Anyway, back to bookish things. In 2014, I read 74 books, for a total of 24,542 pages. 27% male writers, and 63% ebooks. Not too shabby. I set my Goodreads 2015 Reading Challenge to 60 books because if I read more, great! If I don’t, no matter!

This was the first year in a long while where I actually kept track of what I read (honestly, I think the last time was middle school where you could win prizes based on how many books you read), and the first year since becoming a librarian that I read so voraciously! I’ve enjoyed what I’ve read, and I’ve dipped my toe into some genres I don’t normally read. I’m looking forward to lots of great reading to come. But I did want to document my picks for 2014:

1. Station Eleven by Emily St. John Mandel. Hands down, my favorite book of the year. If anyone asks me for a book recommendation, this is the first one I mention. It’s categorized as science fiction, and is set in a dystopian society of sorts, which had initially turned me off, but the reviews were so good, and the premise so intriguing I threw caution to the wind and dove in. I stayed up very late to finish this book. It’s an intense emotional roller coaster that follows a few different story lines, and will make you sit and think about the book long after you’ve read it. It starts with a famous actor dying on stage during King Lear, and all the characters we follow throughout the rest of the book are connected to that one night. We see what life what like before that night when the pandemic flu came, and what life was like after, up to 20 years later. It’s absolutely fascinating, and heartbreaking, and utterly beautiful.

2. The Paying Guests by Sarah Waters. I had not previously read any Waters, but won this book from a Shelf Awareness giveaway and gave it a try. DUDE. First off – it’s historical fiction, very evocative of the era just after World War I. Not quite Downton Abbey level, but that connection may still draw you in. The relationships in this book are complex and heart-wrenching, and will appeal to many. And there’s a murder in it, and once you reach that point in the book, you can’t put it down. I was told to set aside a weekend to read this, and that was definitely the case. You’ll get sucked in and won’t let up until the very end.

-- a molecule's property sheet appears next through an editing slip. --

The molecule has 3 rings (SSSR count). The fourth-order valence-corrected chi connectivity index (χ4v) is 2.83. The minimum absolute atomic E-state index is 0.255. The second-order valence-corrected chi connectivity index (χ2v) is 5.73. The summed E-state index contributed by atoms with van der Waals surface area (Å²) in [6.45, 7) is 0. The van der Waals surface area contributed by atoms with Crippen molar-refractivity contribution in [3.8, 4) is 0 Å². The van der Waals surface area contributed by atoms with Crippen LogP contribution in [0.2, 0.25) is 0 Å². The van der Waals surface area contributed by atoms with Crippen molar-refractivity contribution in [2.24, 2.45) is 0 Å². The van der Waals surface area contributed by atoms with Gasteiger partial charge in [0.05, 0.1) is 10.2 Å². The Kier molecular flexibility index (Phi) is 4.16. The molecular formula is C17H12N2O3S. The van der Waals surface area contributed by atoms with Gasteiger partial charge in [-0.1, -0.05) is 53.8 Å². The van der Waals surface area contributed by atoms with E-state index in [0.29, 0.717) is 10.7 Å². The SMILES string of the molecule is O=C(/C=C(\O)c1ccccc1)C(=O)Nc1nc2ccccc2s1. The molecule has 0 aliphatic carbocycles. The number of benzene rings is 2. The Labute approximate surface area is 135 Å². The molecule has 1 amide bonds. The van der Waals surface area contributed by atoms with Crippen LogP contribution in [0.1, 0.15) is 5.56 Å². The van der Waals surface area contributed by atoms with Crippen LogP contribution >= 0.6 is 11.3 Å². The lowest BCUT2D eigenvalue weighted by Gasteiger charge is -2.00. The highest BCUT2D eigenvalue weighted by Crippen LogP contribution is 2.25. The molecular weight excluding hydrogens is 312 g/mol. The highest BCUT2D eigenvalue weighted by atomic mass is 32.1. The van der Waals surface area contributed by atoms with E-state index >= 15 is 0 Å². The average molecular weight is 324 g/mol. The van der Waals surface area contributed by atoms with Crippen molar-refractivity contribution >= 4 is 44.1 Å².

3. As You Wish by Carey Elwes. Like most people, I LOVE The Princess Bride! When I heard Elwes (“my sweet Westley”) was publishing a book about his experiences with Princess Bride, I was overjoyed. Elwes definitely delivers! The book is SO SWEET. You can tell this man had the time of his life making this movie, and loved the cast and crew for enabling this silly little film to be made. He’s utterly charming as he tells about how he got the job, what working with Rob Reiner was like, his relationship with Robin Wright, and a number of fun stories about Andre the Giant. Plus he gets fellow cast and crew to tell short asides about their version of events. An absolute delight to read, and you’ll want to watch the film again immediately after reading.

4. The Forgotten Seamstress by Liz Trenow. I read this earlier in the year, and once I finished it I immediately had to write an aunt of mine to tell her she should read it. The MacGuffin (if you will) is an old family quilt. A modern English woman is going through her own daily troubles, and is trying to find out more about this quilt that was passed down in her family. Meanwhile, we alternate to a young English woman in the past who might have connection to the quilt, and we follow her sad life after a very Downton Abbey run-in with a man of means. Not quite a cozy mystery, but if you’re into family history, upstairs/downstairs stories, and mysteries that don’t necessarily involve a murder, this one may be for you.

5. The Ice Cream Queen of Orchard Street by Susan Jane Gilman. This was one of the first books this year that I flipped out over. We follow a young immigrant Russian girl go from rags to riches over the course of her life. She is badly injured after her family comes to America, and is taking in by an Italian family who make gelato. She grows up with the family, learning the business, and gaining shrewd business practices that will help her continue to climb the economic ladder. The woman is like a more humorous Scarlett O’Hara, who finds herself involved with so many 20th century milestones it’s a little like Forrest Gump, too. A hefty book, but a mighty entertaining story of a woman determined to make her life better than what she was handed.

Plenty more on my list of great reads, but these particularly stood out, and were ones I found myself recommending to friends, family, and library patrons alike. Onward in 2015!

My love/hate relationship with BookTube